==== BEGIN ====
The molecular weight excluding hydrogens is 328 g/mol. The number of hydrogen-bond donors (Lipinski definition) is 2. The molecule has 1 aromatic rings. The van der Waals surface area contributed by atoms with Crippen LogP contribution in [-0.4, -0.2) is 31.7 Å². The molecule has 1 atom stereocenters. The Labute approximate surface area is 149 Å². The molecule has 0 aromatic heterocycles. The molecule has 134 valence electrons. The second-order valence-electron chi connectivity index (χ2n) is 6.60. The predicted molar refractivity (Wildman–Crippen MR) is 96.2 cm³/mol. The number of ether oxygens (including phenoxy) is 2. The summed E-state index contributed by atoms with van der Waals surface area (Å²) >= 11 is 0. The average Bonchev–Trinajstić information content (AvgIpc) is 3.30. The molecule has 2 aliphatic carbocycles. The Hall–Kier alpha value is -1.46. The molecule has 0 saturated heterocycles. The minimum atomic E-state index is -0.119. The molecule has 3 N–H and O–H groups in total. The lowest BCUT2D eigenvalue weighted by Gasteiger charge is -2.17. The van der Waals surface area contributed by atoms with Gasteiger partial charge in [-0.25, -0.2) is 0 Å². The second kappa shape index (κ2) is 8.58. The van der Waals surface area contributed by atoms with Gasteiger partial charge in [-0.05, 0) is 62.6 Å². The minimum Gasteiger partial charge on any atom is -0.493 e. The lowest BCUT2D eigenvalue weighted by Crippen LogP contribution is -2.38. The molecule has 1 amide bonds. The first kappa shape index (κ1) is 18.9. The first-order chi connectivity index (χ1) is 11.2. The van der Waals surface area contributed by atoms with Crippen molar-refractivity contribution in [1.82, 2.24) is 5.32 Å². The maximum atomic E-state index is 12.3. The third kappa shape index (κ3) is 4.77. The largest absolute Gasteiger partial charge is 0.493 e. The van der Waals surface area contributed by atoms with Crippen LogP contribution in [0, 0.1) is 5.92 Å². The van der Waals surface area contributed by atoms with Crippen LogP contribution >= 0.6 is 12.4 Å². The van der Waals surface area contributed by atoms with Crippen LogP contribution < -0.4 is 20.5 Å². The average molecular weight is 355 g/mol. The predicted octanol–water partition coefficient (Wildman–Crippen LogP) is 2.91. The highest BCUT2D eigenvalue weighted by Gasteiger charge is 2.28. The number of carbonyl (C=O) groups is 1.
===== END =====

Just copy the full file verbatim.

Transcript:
The molecular weight excluding hydrogens is 328 g/mol. The number of hydrogen-bond donors (Lipinski definition) is 2. The molecule has 1 aromatic rings. The van der Waals surface area contributed by atoms with Crippen LogP contribution in [-0.4, -0.2) is 31.7 Å². The molecule has 1 atom stereocenters. The Labute approximate surface area is 149 Å². The molecule has 0 aromatic heterocycles. The molecule has 134 valence electrons. The second-order valence-electron chi connectivity index (χ2n) is 6.60. The predicted molar refractivity (Wildman–Crippen MR) is 96.2 cm³/mol. The number of ether oxygens (including phenoxy) is 2. The summed E-state index contributed by atoms with van der Waals surface area (Å²) >= 11 is 0. The average Bonchev–Trinajstić information content (AvgIpc) is 3.30. The molecule has 2 aliphatic carbocycles. The Hall–Kier alpha value is -1.46. The molecule has 0 saturated heterocycles. The minimum atomic E-state index is -0.119. The molecule has 3 N–H and O–H groups in total. The lowest BCUT2D eigenvalue weighted by Gasteiger charge is -2.17. The van der Waals surface area contributed by atoms with Gasteiger partial charge in [-0.25, -0.2) is 0 Å². The second kappa shape index (κ2) is 8.58. The van der Waals surface area contributed by atoms with Gasteiger partial charge in [-0.05, 0) is 62.6 Å². The minimum Gasteiger partial charge on any atom is -0.493 e. The lowest BCUT2D eigenvalue weighted by Crippen LogP contribution is -2.38. The molecule has 1 amide bonds. The first kappa shape index (κ1) is 18.9. The first-order chi connectivity index (χ1) is 11.2. The van der Waals surface area contributed by atoms with Crippen molar-refractivity contribution in [1.82, 2.24) is 5.32 Å². The maximum atomic E-state index is 12.3. The third kappa shape index (κ3) is 4.77. The largest absolute Gasteiger partial charge is 0.493 e. The van der Waals surface area contributed by atoms with Crippen LogP contribution in [0, 0.1) is 5.92 Å². The van der Waals surface area contributed by atoms with Crippen LogP contribution >= 0.6 is 12.4 Å². The van der Waals surface area contributed by atoms with Crippen LogP contribution < -0.4 is 20.5 Å². The average molecular weight is 355 g/mol. The predicted octanol–water partition coefficient (Wildman–Crippen LogP) is 2.91. The highest BCUT2D eigenvalue weighted by Gasteiger charge is 2.28. The number of carbonyl (C=O) groups is 1.